Star Trek has a lot to answer for. Aside from the Klingon language classes and that one chap in IT who insists on saying, “Beam me up, Scotty” every time you share a lift, there’s the small matter of cheating an entire generation out of perhaps the coolest foodie gizmo going. The replicator, a regular fixture in The Next Generation, was a machine capable of synthesising meals – and cocktails, the cocktails are important – on demand and out of thin air.
Sadly, it never saw the light of day beyond the script pages of science fiction. Damn you Gene Roddenberry! Coming back to Earth, though, we don’t have to feel let down by the lack of foodie magic in our lives. While tech companies focus on new screens and voice controls in the kitchen, let's put those to one side for a moment and look at how tech – some of it expensive, yes – can help with the actual cooking part.
We asked some of the UK’s top chefs to suggest some of the smart items in their workplace that make things just a little bit easier to get results. And not one of them mentioned the microwave.
Transformers in the kitchen
Richard Bainbridge, award-winning chef proprietor of Benedicts, Norwich, says the ‘resurrection’ of the Thermomix is one of the modern kitchen’s essentials despite early incarnations of the extreme mixer dating all the way back to the early 1960s. “For me, I still believe it’s one of the best kitchen gadgets due to its versatility of blending, cooking and steaming,” Bainbridge says. “With the knowledge and the right pair of hands it can do as much as one extra chef in the kitchen.”
Head chef at Box’d Fresh, Chris Gay, agrees the Thermomix is a must have in every kitchen. You can weigh with it and mix at different speeds, it blends, kneads, purees, heats, weighs, blitzes, chops, emulsifies and steams (some of these at the same time). It can also cook for you, from basic sauces to full on dishes. Just add the ingredients to the mixer and set the ‘recipe chip’ – a digital cookbook that connects to the Thermomix and holds over 100 recipes – to the right setting using the touchscreen and away you go. (That’s pretty much as close to a Star Trek-style gadget as we’re going to get.)
Also on Gay’s list is the Rational Combination Oven (colloquially called ‘combi oven’). As well as steaming and roasting, which to be fair an oven really should be able to do anyway, you can set probes in a dish to certain temperatures and the oven will cook it to that exact Celsius. “It also self-cleans,” he says. “And tells you when it needs to be cleaned.”
As for Ronnie Kimbugwe, executive chef of Bel & the Dragon Country Inns, he swears by the Josper oven. “It is head and shoulders above other similar versions on the market, hands down the top performer, every chef should have one in their kitchens,” he says. “They are efficient, versatile, can do it all without needing apps and are fun to cook with.”
Hot to the touch
If there’s one thing that’s getting a complaint from eaters it’s a cold dish and Gay says the ultimate answer is a holder mat, a machine that perfectly holds a product at a certain temperature whether it’s meat, bread or a sauce. “You can cook a steak to perfection and hold it in there until ready to send,” he says. “It will keep it at that perfect temperature. And even with sauces it will hold them and not split or set them.”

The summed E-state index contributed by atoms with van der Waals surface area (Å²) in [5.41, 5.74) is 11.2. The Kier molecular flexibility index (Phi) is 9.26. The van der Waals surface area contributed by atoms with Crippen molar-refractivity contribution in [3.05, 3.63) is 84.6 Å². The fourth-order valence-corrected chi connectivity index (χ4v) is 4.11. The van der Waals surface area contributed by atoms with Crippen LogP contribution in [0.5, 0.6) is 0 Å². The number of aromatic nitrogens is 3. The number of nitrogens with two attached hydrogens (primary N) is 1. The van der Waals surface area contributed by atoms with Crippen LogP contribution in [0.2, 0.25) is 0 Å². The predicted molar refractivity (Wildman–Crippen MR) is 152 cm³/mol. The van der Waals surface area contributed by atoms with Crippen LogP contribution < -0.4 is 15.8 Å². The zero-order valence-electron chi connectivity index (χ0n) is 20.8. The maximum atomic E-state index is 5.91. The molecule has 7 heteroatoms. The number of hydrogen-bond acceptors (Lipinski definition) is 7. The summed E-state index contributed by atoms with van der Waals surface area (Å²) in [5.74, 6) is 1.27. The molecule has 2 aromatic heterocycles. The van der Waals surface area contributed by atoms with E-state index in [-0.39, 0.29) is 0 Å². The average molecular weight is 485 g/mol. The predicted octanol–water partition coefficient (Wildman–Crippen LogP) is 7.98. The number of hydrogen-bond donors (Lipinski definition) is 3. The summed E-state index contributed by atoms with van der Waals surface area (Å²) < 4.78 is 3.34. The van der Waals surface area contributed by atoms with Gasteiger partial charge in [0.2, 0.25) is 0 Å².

Some chefs aren’t all about getting their oven-mitts on the next big thing. Founder and head chef Oliver Brown of duck duck goose, London, says that although technology in kitchens is increasingly becoming an everyday part of a chef’s life, and “more computers means less human error and greater accuracy” using kitchen smart appliances can be a luxury and “sometimes you have to sacrifice a little consistency to teach skills.”
“The ability to program a combi oven to cook a rib of beef to a perfect medium rare without having to prod it every ten minutes is remarkable and very useful,” he says. “But I’m not the type of chef to embrace technology to the point where young cooks will only understand the language of sous vide and probe readings.”
Brown prefers to go bespoke. At duck duck goose the kitchen is a tiny portion of a 40-foot shipping container and the one bit of tech he says he couldn’t operate without is their custom built duck dryer – what amounts to a “very clever fridge.”
“It’s a sleek looking glass cabinet with the ability to set temperature, humidity, and fan speed, meaning we can dry our ducks with ease, and consistently produce a beautiful crisp and lacquered duck in a very small space,” he explains, adding that it helps to create a finished product that is far superior. “This is perhaps the best example of how a greater use of technology in the kitchen is a positive for all concerned,” Brown says.
Space age restaurants
In an industry famous for its stress, passion, heat and 80-hour working weeks, technology can often make a chef’s life that little bit easier and more efficient. It can also add to the pizzazz of eating out.
Sublimotion, in Ibiza, offers the ultimate kitchen’s table experience. Run by 2-star Michelin chef Paco Roncero, a master of molecular gastronomy, the out-there establishment has won awards for its 20-course, multi-sensory dining. Often mentioned in the press as being “the world’s most expensive restaurant” it’s also one of the most tech savvy.
On the special chef’s table, up to 12 diners sit together, surrounded by 360-degree projections as the dishes arrive. Previous servings include a “paint your own dessert” and “self-stirring bloody Mary”. Perhaps a replicator isn’t a million light years away after all?